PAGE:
Zimbabwean President Robert Mugabe has declared that Zimbabweans are "angry" at talks about him stepping down, as the youth wing of the ruling party says he should rule until he dies.

The battle to succeed the 92-year-old President may be decades in the making, but its outcome is far from settled. The situation is further complicated by the incumbent's refusal to publicly identify a favoured replacement, instead opting to hang on to power indefinitely, and keep his potential successors guessing.

"You just go to Zimbabwe now and ask the people whether I should stand down. They will be angry with you," Mugabe told Japanese media on Tuesday, on a five-day visit during which he secured ¥600m (US$5m) in financial assistance from the Japanese government.

During the interview, Mugabe claimed the demands for him to step down were coming from outside of Zimbabwe. "If they don't like my long stay in power they should criticise my people, I do not vote for myself into power," the head of state, who has been in power for 36 years, was reported as saying by the state-owned Herald newspaper.

The nonagenarian insisted that he would run for another term in office in the 2018 elections – health permitting. "At the moment I am the president, that's why (I am here). Do you see me as not fit? Why not contest two years later?

He added: "Two years later is no time but only God knows what will happen in two years' time, 2018, I don't know, it will depend. If I am fit enough, yes, but If I am not fit enough I will not. My people will want me to be a candidate and they have already nominated me as a candidate for 2018."

G40 Youth: 'Mugabe must rule until he dies'

Mugabe has found support in the youth wing of the ruling Zanu-PF party, who have vowed to stand by their ageing leader, claiming Mugabe must rule until he dies.

To show their support, the youth aligned to Zanu-PF's Generation 40 (G40) faction are planning a million-man march in the capital, Harare, in May to show their support.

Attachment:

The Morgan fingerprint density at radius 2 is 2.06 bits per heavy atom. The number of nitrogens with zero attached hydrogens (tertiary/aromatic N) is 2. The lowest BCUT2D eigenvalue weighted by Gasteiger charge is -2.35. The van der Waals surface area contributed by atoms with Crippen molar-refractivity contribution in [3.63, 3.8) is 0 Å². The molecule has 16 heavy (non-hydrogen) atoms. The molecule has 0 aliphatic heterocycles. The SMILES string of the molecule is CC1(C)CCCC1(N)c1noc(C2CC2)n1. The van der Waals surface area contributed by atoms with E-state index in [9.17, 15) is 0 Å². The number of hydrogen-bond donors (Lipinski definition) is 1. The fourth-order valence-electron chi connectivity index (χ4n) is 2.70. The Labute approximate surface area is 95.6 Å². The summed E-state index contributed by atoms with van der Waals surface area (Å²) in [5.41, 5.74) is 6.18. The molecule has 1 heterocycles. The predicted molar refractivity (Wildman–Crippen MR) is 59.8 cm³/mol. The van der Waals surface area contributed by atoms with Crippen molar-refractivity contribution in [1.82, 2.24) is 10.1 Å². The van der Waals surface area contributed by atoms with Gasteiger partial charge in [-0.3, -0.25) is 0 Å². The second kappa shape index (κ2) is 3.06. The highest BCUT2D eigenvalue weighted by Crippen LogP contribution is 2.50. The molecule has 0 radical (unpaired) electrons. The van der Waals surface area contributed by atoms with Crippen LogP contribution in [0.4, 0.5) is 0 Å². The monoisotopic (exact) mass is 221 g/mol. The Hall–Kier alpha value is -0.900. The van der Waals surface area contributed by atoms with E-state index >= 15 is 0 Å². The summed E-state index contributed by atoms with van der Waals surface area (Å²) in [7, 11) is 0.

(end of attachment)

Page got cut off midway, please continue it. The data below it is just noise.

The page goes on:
Zimbabwe 2013 elections
Supporters of Mugabe's ZANU-PF party celebrate his election victory in Mbare on August 4, 2013. ALEXANDER JOE/AFP/Getty Images

"Our main aim on the one 'million man' march is to show the president that we are fully behind him. We want him to be our president for life and those that do not agree are free to go to ZEC and remove their name there or vote otherwise," says Zanu-PF Youth League political commissar, Innocent Hamandishe, according to NewsdzeZimbabwe.

Zanu-PF national political commissar, Saviour Kasukuwere, meanwhile, is reported as having accused a number of Zanu-PF bigwigs as eyeing the top seat.

Referring to Team Lacoste – the faction rallying behind vice president Emmerson Mnangagwa, who appeared to confirm his position as Mugabe's presumed successor –Kasukuwere said: "There is no vacancy for the presidency both in Zimbabwe and in Zanu-PF. There is only one leader and one centre of power."

War veterans 'rebellion'

This comes days after Mugabe accepted to sit down for a crunch meeting with disgruntled war veterans – who have been calling on the president to step down.

The freedom fighters are described as being the largest rebellion against Mugabe's rule, and government forces responded to a meeting in Harare last month with tear gas and water cannons.

Officially, the 7 April meeting is aimed at discussing the veterans' welfare issues, but a party member told news outlet New Zimbabwe.com last weekend that this was "nonsense", as the War Veterans Act already details the benefits that former fighters, their widows and children are entitled to.

"As he did with the civil servants' bonuses, Mugabe simply needs to instruct treasury to pay them what they are due (...) You don't need to call a national meeting including security services chiefs to discuss what is clear under the law. The fact is that Mugabe realises the scale and depth of the rebellion against his rule."

The official added: "That is why he promptly apologised for teargassing the veterans. He will use the April 7 meeting to try and buy the disgruntled veterans and the security services chiefs off."

War veterans in Zimbabwe
Zimbabwean war veterans sing revolutionary songs at a meeting at the ruling Zanu-PF. Reuters